Sixteen years after Twitter launched, the company finally realised the importance of an edit button. Or rather, acknowledging that a button to let users edit their tweets may do some good to it. As humans, making a typo is common. But right now, if your tweets have a typo or two, you will need to go back, delete and retweet your post all over again. Or, just add an update to the tweet thread. That’s such a hassle. No? Well, it is, for most Twitter users.
Over the years, Twitter has been stubborn about the proposed edit button. Stubborn in its will to ignore this demand from Twitter users. In 2016, former CEO Jack Dorsey raised concerns over the much-requested edit button and said that the platform might never get a feature to edit tweets.
With the new CEO Parag Agrawal and now Elon Musk part of the board, the company plans to bring “significant improvements” in the days to come. Starting with the edit button.
Hours after Twitter CEO announced Musk joining the board, the microblogging site confirmed bringing an edit button soon. The feature will be tested with Twitter Blue subscription users first and later, if things go well, others will get it. But that’s going to take some time.
The question now is: why did Twitter take so many years to bring an edit tweet feature? Answer: that’s because Dorsey was concerned that the feature could be misused to alter tweets after they are widely shared.
In an interview with The Next Web in 2016, Dorsey raised concerns over the edit button. “When we hear about the edit button, you have to pay attention not to what people are asking you for but to the use cases. What’s the question behind the question?” Dorsey had said.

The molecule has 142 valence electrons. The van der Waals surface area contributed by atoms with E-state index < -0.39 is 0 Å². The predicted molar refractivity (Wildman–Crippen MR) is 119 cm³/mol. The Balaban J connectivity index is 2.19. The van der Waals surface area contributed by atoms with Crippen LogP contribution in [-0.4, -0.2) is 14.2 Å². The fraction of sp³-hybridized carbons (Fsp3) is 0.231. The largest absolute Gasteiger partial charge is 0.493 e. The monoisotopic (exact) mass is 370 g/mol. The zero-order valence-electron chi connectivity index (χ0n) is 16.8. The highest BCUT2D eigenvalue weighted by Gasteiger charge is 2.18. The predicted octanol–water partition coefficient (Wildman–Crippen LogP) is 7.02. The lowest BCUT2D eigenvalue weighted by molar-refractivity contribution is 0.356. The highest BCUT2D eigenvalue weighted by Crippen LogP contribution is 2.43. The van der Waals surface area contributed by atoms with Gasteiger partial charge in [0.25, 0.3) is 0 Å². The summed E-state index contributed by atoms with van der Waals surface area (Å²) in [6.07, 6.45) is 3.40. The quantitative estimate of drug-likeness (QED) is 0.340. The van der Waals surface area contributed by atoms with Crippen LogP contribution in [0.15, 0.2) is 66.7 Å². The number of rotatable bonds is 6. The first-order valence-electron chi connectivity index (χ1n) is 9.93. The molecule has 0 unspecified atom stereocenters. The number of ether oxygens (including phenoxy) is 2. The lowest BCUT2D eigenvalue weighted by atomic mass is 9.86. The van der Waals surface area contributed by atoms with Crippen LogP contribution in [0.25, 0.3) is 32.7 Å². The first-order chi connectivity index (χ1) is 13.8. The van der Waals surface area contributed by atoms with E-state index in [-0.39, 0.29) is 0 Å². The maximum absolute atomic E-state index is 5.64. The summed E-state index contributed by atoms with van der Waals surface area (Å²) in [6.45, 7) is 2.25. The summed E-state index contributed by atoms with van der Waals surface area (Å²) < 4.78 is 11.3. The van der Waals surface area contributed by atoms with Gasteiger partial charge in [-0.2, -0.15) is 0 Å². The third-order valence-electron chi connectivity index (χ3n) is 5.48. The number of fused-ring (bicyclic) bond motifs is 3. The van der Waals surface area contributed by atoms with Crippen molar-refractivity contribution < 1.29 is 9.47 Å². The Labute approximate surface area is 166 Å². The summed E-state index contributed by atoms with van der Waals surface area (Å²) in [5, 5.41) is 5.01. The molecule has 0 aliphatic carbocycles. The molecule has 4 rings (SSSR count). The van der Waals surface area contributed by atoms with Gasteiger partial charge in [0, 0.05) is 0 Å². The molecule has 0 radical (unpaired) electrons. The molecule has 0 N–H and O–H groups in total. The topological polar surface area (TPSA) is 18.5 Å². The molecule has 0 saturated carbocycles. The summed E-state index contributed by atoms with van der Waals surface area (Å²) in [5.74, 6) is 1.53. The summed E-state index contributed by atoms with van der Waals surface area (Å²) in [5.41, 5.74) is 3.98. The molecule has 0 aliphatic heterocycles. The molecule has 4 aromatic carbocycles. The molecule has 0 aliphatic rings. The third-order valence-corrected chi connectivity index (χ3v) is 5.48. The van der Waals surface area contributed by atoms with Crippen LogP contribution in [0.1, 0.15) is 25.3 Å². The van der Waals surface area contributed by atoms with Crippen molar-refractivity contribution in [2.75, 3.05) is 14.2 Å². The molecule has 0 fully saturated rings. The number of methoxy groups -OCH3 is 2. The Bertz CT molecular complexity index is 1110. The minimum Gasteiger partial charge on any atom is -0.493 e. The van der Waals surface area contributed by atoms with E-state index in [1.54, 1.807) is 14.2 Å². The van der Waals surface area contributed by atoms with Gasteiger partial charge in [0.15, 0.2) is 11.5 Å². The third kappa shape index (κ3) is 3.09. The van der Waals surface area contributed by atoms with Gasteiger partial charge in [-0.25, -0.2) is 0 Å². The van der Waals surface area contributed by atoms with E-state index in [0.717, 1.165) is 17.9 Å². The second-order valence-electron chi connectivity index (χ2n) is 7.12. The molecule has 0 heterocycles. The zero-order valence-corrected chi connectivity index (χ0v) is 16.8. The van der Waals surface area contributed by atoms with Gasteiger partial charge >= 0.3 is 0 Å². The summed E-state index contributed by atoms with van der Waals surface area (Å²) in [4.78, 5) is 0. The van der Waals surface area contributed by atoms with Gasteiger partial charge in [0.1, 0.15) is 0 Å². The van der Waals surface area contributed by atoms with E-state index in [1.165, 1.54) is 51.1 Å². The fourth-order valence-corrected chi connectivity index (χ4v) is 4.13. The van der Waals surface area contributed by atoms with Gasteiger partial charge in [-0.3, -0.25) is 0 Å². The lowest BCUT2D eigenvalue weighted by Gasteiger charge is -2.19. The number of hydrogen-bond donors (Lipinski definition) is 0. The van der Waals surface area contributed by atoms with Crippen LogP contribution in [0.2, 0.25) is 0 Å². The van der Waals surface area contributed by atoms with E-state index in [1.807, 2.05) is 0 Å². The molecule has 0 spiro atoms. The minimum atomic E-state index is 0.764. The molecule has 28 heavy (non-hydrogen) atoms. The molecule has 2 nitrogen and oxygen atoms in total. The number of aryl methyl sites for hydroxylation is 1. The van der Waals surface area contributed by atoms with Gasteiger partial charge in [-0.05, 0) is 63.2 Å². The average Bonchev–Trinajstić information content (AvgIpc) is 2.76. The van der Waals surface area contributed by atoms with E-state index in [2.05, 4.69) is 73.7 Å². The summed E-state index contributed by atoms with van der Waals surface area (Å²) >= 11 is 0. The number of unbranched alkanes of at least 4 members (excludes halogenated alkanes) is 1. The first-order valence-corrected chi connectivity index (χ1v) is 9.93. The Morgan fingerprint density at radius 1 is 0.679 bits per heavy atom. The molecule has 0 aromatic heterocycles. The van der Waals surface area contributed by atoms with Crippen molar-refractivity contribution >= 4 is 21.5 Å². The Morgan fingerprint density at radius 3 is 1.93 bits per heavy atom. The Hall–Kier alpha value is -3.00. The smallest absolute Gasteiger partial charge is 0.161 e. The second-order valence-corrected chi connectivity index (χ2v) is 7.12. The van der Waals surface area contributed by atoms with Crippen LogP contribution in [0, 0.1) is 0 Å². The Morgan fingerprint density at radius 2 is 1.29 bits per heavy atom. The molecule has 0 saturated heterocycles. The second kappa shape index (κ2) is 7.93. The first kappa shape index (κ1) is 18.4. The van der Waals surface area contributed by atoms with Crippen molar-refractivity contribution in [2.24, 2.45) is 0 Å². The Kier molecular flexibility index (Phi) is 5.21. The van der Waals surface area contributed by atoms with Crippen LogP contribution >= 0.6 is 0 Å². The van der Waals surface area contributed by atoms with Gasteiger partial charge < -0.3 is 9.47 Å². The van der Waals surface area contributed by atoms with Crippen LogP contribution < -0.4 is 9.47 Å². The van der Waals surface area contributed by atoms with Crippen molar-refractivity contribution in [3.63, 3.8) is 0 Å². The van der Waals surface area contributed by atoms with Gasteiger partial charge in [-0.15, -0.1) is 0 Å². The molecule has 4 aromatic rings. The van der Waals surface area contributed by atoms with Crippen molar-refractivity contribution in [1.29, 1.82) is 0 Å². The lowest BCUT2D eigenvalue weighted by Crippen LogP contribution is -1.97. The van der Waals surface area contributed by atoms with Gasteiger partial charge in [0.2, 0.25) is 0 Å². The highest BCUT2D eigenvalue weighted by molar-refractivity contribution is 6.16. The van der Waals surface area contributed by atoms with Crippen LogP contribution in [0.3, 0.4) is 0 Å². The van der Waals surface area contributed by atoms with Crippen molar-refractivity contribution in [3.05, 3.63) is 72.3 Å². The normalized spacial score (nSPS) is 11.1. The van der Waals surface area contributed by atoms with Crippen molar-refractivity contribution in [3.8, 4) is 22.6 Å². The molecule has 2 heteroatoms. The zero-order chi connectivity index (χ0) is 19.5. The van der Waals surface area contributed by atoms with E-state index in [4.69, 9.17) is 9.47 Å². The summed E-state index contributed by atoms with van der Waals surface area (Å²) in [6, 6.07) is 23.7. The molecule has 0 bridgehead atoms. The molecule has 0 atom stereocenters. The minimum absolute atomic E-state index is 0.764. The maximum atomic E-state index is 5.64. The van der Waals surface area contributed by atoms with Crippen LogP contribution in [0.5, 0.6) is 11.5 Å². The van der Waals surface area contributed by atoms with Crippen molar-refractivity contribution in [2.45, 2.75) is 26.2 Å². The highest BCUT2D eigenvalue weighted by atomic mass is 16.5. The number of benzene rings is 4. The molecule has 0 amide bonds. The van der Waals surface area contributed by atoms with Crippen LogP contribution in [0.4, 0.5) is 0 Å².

“So I’ve misspelled something or I tweeted the wrong URL, and I want to correct it. So that’s a lot more achievable than allowing people to edit any tweet all the way back in time,” he added.
In the same interview, Dorsey also said the company could investigate showing a changelog or show how a tweet has been changed over a period. That’s exactly what is probably going to happen.
Head of Consumer Product, Jay Sullivan also said that the edit feature can be misused to alter old or viral tweets. So, once the edit feature is released, it is likely that if a user edits a tweet, Twitter will show the changes she has made over the period.
“Without things like time limits, controls, and transparency about what has been edited, Edit could be misused to alter the record of the public conversation. Protecting the integrity of that public conversation is our top priority when we approach this work,” he explained. “Therefore, it will take time and we will be actively seeking input and adversarial thinking in advance of launching Edit. We will approach this feature with care and thoughtfulness and we will share updates as we go,” he added.
This isn’t the first time that a social media platform is bringing an edit button. Platforms like Facebook and Instagram already allow users to edit their posts whenever they want, whether it is 10 years old or a new post. And on that platform, at least so far, not much abuse or misuse of the edit feature has been noticed so far.
Along with the option to edit tweets, Twitter is also testing an undo tweet option with Blue subscribers, which allows users to edit a tweet before posting it. The platform recently said that with these features, it wants to provide users with better control over their accounts.